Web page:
Ancoats Dispensary

“Living in this historic apartment is unbelievable”, says tenant at New Ancoats Iconic Landmark

One of Ancoats oldest buildings has been transformed into affordable apartments for average income earners with approvals from the province.

The former Ancoats Dispensary building was renovated and opened in March by Leader of Manchester City Council, Councillor Bev Craig.

David , a recent tenant, shares his excitement, stated: “I was part of the campaign to save it and to live in this historic apartment is unbelievable and inspiring because its indeed an heritage. With a proof of income and a provisional application, I got the keys three weeks ago. This has helped the community as a whole and we are happy”.

Affordable Rent

The £10m redevelopment of the Ancoats Dispensary has developed what remains of the former hospital into 39 one and two bed apartments which have provided affordable rent.

Front view of the new Ancoats Iconic Landmark. Credit : Ukamaka Eunice Iyede

The dispensary was built in 1874 to provide healthcare for the city’s growing population alongside the Royal Infirmary. As a dispensary it contained no beds: people were treated as out-patients or visited at home. The move to new larger premises in Mill Street in 1873 allowed for the provision of beds and the transition from dispensary to hospital.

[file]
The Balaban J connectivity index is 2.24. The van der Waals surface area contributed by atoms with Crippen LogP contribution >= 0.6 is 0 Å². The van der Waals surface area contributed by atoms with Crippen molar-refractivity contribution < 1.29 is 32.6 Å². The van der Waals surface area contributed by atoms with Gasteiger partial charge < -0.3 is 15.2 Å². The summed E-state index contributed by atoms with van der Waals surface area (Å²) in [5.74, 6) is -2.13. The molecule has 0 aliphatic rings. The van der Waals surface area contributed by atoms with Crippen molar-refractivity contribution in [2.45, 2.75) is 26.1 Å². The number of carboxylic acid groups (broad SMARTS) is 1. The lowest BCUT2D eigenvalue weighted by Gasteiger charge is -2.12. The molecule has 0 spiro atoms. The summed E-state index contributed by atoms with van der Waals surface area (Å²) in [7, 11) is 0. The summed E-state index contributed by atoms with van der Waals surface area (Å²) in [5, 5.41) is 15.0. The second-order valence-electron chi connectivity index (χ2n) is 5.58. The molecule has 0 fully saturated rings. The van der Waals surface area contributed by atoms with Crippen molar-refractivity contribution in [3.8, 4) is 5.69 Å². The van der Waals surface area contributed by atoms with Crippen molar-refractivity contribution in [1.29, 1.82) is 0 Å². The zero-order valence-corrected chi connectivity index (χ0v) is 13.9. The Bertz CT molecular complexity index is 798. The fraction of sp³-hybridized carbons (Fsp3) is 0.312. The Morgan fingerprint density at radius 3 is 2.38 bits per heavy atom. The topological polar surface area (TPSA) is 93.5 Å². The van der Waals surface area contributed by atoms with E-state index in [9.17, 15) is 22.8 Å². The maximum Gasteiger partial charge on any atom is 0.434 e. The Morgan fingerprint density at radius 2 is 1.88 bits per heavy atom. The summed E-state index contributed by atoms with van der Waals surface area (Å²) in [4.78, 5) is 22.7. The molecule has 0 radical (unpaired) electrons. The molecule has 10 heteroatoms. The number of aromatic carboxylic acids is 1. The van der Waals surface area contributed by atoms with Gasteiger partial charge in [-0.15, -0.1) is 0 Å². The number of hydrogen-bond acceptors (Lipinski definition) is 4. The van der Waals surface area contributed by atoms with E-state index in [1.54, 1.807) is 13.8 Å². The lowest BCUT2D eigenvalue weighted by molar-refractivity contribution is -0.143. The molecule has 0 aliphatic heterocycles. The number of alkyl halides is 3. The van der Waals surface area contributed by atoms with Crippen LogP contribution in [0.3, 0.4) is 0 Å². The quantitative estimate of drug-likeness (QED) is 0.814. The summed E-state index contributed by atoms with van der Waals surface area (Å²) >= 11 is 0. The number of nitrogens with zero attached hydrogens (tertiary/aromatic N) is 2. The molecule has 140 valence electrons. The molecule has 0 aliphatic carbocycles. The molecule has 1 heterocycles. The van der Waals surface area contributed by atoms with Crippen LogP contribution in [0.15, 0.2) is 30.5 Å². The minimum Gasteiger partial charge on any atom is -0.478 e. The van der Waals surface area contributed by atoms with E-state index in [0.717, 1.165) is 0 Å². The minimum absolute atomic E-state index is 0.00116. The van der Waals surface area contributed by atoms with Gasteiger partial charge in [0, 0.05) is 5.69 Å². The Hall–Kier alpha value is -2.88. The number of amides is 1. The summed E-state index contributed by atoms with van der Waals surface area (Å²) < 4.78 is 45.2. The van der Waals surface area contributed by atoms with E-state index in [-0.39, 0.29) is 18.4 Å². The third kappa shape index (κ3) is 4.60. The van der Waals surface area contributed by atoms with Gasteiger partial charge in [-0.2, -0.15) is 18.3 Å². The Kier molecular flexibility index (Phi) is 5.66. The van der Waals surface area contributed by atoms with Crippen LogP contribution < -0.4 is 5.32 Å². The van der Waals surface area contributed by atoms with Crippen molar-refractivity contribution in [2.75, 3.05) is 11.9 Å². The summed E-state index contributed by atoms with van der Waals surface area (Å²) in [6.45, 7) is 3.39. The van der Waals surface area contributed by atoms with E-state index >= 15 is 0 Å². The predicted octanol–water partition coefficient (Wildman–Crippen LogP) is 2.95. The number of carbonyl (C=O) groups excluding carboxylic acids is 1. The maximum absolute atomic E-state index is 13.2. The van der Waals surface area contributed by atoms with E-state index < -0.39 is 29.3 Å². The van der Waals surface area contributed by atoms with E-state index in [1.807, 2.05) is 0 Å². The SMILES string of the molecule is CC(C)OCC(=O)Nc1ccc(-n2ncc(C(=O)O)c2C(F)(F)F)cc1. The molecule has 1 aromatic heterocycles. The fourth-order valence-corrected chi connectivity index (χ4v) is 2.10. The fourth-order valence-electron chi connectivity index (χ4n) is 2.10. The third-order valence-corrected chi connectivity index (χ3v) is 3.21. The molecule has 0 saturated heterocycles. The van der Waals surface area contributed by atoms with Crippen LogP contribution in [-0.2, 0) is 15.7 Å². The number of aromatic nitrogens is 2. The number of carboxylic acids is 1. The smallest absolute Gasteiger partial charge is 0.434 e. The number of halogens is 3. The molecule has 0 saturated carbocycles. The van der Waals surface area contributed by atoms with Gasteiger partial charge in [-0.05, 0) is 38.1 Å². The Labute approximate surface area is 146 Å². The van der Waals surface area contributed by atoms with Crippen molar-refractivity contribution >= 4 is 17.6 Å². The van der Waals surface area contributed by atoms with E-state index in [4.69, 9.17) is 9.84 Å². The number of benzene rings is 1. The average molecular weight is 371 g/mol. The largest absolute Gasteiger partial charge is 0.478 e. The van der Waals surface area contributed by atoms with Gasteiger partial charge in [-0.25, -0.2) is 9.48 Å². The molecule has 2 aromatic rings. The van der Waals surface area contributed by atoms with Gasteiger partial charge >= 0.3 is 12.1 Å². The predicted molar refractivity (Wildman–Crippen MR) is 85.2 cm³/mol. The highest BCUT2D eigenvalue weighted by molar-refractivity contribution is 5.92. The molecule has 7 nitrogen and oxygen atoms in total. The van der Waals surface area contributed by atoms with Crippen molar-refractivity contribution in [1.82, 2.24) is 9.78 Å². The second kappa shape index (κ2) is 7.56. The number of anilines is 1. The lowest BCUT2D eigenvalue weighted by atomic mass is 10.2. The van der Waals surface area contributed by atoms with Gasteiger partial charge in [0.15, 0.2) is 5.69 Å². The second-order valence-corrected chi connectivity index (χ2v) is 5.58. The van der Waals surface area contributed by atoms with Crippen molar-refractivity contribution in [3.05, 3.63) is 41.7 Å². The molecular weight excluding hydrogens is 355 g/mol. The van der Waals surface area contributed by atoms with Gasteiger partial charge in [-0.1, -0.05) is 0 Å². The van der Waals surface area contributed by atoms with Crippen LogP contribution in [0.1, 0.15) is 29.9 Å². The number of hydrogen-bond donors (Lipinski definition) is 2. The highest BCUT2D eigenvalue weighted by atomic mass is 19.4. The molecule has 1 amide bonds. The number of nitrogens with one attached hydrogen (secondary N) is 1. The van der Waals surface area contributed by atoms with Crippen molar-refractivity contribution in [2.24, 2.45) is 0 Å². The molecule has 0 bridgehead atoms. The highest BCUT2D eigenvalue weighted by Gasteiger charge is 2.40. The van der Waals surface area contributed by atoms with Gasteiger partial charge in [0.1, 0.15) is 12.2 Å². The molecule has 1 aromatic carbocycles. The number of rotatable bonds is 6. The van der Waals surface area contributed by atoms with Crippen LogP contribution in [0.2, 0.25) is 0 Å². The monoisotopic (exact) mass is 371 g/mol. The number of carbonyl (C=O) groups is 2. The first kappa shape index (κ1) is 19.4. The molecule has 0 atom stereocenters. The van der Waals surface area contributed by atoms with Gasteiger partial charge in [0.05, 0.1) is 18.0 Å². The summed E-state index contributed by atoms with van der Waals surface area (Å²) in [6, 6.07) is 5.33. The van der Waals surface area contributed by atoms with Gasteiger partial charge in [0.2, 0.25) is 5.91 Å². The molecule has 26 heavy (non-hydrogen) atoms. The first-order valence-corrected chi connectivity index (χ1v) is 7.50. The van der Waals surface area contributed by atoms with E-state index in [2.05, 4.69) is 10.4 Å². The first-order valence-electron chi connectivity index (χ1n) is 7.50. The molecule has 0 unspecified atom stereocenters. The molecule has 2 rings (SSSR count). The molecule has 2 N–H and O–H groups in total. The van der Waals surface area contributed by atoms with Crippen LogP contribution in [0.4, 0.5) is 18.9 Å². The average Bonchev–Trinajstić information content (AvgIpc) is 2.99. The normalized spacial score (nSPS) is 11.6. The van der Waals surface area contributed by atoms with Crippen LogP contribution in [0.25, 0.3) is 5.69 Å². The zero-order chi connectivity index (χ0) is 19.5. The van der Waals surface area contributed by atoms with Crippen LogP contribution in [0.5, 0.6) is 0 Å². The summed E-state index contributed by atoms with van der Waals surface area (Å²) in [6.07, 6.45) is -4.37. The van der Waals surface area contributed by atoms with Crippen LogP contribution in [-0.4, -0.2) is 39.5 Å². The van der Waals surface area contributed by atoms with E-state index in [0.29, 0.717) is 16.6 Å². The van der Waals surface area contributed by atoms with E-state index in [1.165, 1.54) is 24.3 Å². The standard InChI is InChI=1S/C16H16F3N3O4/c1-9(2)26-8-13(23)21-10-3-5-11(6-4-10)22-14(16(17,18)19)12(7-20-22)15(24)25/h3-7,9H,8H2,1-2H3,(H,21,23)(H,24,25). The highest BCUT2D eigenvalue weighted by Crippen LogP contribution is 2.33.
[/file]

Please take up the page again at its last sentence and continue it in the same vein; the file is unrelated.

Bridging Social Housing Gaps

The local landmark remained in use until 1989 but has been vacant until the start of this project. Great Places has worked on the proposals with a variety of stakeholders, including Manchester Life who are developing a number of sites in the area, as well as the Ancoats Dispensary Trust.

Credit : Ukamaka Eunice Iyede

Councillor Chris Northwood said: “The New Ancoats Residential Building is a good piece to maintain the history of  Manchester and Ancoat. it tells a rich story of the area. It’s not open to private residents but basically Social Housing, meaning you have to earn below £45,000 a year and must have a link to Manchester. There a several priority bands that have been put into consideration as well . The highest priority is for people with issues of domestic abuse, homelessness and so on. It’s a council decision that is significant in bridging social housing gaps and addressing pressing community needs.”